Senior Traffic Commissioner (STC) Richard Turfitt (pictured) has issued temporary updates to several Statutory Documents considering the challenges facing operators during the coronavirus COVID-19 pandemic.
Mr Turfitt says that TCs “should recognise the exceptional nature of the operating environment during this period of uncertainty.” Financial standing, access to operating centres, Transport Managers (TMs), service registrations and staff shortages are among the subjects addressed.
Under the emergency guidance, businesses that cannot meet the appropriate financial standing requirements may apply to a TC for a period of grace. The TC can rely on a satisfactory financial check within the past 12 months to support their approval.
When an operator is temporarily unable to access an operating centre due to restrictions, a period of grace may also be applied for.
The TC “will wish to be satisfied as to where vehicles will be parked in the alternative,” says Mr Turfitt. It is recognised that during the outbreak, it could be impractical to apply for a new operating centre that may only be required temporarily.
Mr Turfitt advises that TCs would not normally be notified of periods of short illness when a TM is unavailable. That includes those resulting from the general symptoms described in the current public health guidance, or absences through a 14-day self-isolation period.
However, if a TM is within an at-risk category that more severely limits their ability to attend, they are invited to submit a proposal to the TC on how they will fulfil their requirements during the pandemic. That could include use of technology, says Mr Turfitt.
Should a TM develop more acute symptoms, a period of grace may become necessary. If a TM cannot complete required training, they should notify the TC with a request that they amend the undertaking to allow more time to comply.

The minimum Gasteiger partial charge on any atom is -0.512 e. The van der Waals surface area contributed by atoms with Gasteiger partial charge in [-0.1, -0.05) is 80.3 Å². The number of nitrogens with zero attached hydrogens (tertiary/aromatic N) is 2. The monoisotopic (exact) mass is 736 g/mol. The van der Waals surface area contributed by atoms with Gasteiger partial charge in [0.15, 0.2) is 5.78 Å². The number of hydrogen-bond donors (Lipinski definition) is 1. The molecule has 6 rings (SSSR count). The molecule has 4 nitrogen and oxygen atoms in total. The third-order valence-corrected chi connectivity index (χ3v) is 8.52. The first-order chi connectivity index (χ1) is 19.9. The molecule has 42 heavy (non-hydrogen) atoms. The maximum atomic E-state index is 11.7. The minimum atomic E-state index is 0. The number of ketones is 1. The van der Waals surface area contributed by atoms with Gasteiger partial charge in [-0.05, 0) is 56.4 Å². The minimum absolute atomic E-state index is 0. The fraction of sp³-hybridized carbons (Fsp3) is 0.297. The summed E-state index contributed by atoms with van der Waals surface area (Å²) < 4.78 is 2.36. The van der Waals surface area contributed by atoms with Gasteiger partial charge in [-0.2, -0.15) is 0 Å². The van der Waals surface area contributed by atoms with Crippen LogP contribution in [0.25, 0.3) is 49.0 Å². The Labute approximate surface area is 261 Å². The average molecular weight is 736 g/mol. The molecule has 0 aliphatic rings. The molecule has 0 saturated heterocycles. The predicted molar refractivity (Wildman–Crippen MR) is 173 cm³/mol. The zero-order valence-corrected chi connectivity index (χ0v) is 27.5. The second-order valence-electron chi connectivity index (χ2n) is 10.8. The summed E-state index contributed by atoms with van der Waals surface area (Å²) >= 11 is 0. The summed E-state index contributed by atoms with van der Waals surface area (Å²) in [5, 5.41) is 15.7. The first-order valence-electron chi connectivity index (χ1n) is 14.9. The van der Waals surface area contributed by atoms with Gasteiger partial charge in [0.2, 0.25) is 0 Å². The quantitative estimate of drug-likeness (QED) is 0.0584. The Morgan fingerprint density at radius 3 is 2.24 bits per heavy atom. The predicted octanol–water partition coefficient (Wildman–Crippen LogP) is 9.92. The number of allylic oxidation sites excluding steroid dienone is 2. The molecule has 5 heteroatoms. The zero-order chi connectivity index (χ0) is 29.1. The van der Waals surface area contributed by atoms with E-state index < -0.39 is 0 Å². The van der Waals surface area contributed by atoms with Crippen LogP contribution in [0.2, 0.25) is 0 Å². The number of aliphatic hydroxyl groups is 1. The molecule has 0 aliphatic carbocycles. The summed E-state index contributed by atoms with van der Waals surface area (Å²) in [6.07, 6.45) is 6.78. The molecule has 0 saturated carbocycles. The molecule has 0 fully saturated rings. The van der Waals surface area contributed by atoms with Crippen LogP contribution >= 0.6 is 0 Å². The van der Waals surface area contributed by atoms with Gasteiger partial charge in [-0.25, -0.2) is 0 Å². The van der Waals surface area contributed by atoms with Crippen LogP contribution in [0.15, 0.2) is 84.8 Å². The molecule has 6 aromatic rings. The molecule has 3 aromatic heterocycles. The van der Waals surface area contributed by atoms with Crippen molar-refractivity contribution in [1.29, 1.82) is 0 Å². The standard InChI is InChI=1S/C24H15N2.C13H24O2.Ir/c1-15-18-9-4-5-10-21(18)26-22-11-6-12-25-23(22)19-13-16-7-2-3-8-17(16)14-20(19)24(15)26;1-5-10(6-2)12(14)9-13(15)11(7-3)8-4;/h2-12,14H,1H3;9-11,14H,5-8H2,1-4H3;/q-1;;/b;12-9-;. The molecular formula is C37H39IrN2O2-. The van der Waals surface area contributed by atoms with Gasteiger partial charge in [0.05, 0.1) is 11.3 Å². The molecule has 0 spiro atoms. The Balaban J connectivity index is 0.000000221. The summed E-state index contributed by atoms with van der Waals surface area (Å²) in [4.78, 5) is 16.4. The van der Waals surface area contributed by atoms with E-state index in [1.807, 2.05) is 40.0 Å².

For all cases involving the grant of a period of grace, Mr Turfitt says that TCs should adopt a starting point of four months. That could allow for an extension to six months. It is incumbent on the operator to proactively apply for all grace periods.
Where operators wish to adjust or suspend services because of reduced demand or staff availability, they are advised to seek short-notice dispensation. Mr Turfitt encourages the use of the variation provision. It can be done via email outlining basic details and including a timetable where relevant.
Variations can either be submitted with a defined end date – after which services revert to the original timetable – or with open-ended wording to the effect that they will be in place until whichever is sooner: A defined date or further notice.
On condition that the amended service returns to the same timetable that was previously registered, TCs will waive fees for applications that seek to temporarily vary a registration.
Where service levels fluctuate from day to day depending on staff availability, Mr Turfitt says that TCs “will take into account the developing situation” when considering the need for any regulatory action.
“The guidance allows for a flexible approach to the functions carried out by TCs,” he adds. The document issued last week also includes content relevant to operators that have been called to a Public Inquiry, and drivers that are due at a Driver Conduct Hearing.